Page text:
Waukesha Freeman 01/15/2015, Page A01
INTO THE WOODS
Waukesha County schools look to forests as alternative classrooms
WAUKESHA — While schools look to create modern learning environments for 21st century students, a new kind of classroom is springing up around Waukesha County that is about as old they come.
Teachers are increasingly taking their instruction to outdoor classrooms as part of a statewide program that allows schools to own and manage their own forests.
The Lake Country, Hartland- Lakeside and Mukwonago school districts are among those in Southeastern Wisconsin to participate in the program. The Arrowhead Union High School District is currently seeking certification.
Run by the Wisconsin Department of Natural Resources Forestry Division and University of Wisconsin- Stevens Point, the school forest program — also known as LEAF — has been around since the 1920s, but has had increased popularity in recent years thanks to publicity and a change in certification standards, Forestry and Outdoor Education Specialist Gretchen Marshall said.
“Statewide, we saw eight new forest parcels in 2014,” Marshall said. “And that’s pretty consistent with previous years. But in the Waukesha and Milwaukee County region, I would say it has grown exponentially in the last few years.”
Over the years, the program has decreased its acreage requirement for school forests. A school once needed as many as 28 acres to establish a forest, but it can now qualify with just one acre, Marshall said.
The change allows Mukwonago’s Eagleville Elementary School students in a 1.2 acre forest to enjoy a similar educational experience to their peers in more wooded areas like the Rhinelander School District, which has 1,200 acres of forest.
“It’s the same thing, but they are just using it in a different way or on a smaller scale,” Marshall said.
Surrounded by wooded areas, the Hartland-Lakeside School District enjoys 30 acres of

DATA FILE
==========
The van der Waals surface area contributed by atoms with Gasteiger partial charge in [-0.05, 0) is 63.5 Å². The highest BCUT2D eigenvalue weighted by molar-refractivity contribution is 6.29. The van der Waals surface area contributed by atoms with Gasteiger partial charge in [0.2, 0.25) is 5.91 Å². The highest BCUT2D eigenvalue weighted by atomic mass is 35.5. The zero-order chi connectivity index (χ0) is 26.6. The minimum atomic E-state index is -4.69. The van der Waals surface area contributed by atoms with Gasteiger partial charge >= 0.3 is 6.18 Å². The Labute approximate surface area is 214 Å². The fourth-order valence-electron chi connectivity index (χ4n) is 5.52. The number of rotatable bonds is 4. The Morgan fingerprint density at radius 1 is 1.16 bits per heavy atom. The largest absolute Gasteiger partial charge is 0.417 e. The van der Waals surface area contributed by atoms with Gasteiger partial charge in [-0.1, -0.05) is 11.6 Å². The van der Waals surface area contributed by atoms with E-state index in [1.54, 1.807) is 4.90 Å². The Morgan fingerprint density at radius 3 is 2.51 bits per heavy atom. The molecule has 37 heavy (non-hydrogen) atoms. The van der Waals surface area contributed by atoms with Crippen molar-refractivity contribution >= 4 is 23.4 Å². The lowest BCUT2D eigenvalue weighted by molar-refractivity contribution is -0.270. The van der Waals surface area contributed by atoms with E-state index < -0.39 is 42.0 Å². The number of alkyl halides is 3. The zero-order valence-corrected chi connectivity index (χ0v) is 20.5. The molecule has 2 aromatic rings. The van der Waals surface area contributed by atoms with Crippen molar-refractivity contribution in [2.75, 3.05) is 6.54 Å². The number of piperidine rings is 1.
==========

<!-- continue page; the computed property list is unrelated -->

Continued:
school forest between Hartland South and Hartland North elementary schools. The schools have created an outdoor education facility by installing benches and
instructional materials in the forest, Superintendent Glenn Schilling said.
Schools with certified forests have access to grants related to environmental education and forest management. They are also partnered with state foresters to develop a forest stewardship plan for the parcel of land.
“That generally means keeping the land healthy and, for smaller parcels, it usually means invasive species control,” Marshall said.
A 29.7 acre forest at Lake Country School was recently certified. The school’s outdoor curriculum includes invasive species removal and plant and leaf identification, Lake Country School District Superintendent Mark Lichte said. Next year, Lichte said, the school hopes to qualify for a $20,000 grant to restore a hardwood native tree species.
Lichte said the outdoor instruction is a big hit among students and offers them a unique opportunity to be in nature.
“We’re utilizing our grounds in a manner that teaches kids who might not have a lot of outdoor experiences, teaching them what are hardwoods versus softwoods and what a prairie is,” he said. “I think it’s invaluable.”
While environmental education is a focus of the program, Marshall said forests also enhance a district’s curriculum in other areas.
“You can teach about the forest while you teach about other subjects too,” she said. “So students are still learning math, social studies, history and English when they’re in the forest and at the same time they can learn about the forest itself.”
With new state standards now emphasizing nonfiction and informational literature, forests provide a setting conducive to reading about ecosystems, pollution and plant life, Schilling said.
Marshall noted anecdotal evidence suggesting outdoor settings aid instruction. She recalled stories of students who ordinarily struggle to produce a paragraph being able to write with ease when in the forest.
“There is an atmosphere change, it allows them to be creative, and then they recall and remember better,” Marshall said. “It’s hands on and it’s bringing the real world into the classroom.”
Schilling said the program provides practical applications for learning.
“One of my concerns for a long time with learning is, in order for true learning to take effect, there has be a connection,” Schilling said. “If you can’t think outside of the realm of where you’re learning something, it won’t stick.”
But when students in the forest connect science and math principles to, for example, growing season cycles, it becomes more meaningful, he said.
“Seeing these kids, they’re learning so much,” Schilling said. “To them, it’s enjoyable. They know they’re learning and they can tell you what they’re learning. To see that, you sit back and think, wow, we have all these resources, we can’t keep kids confined and think that’s all the learning there is. We need to expand learning.”
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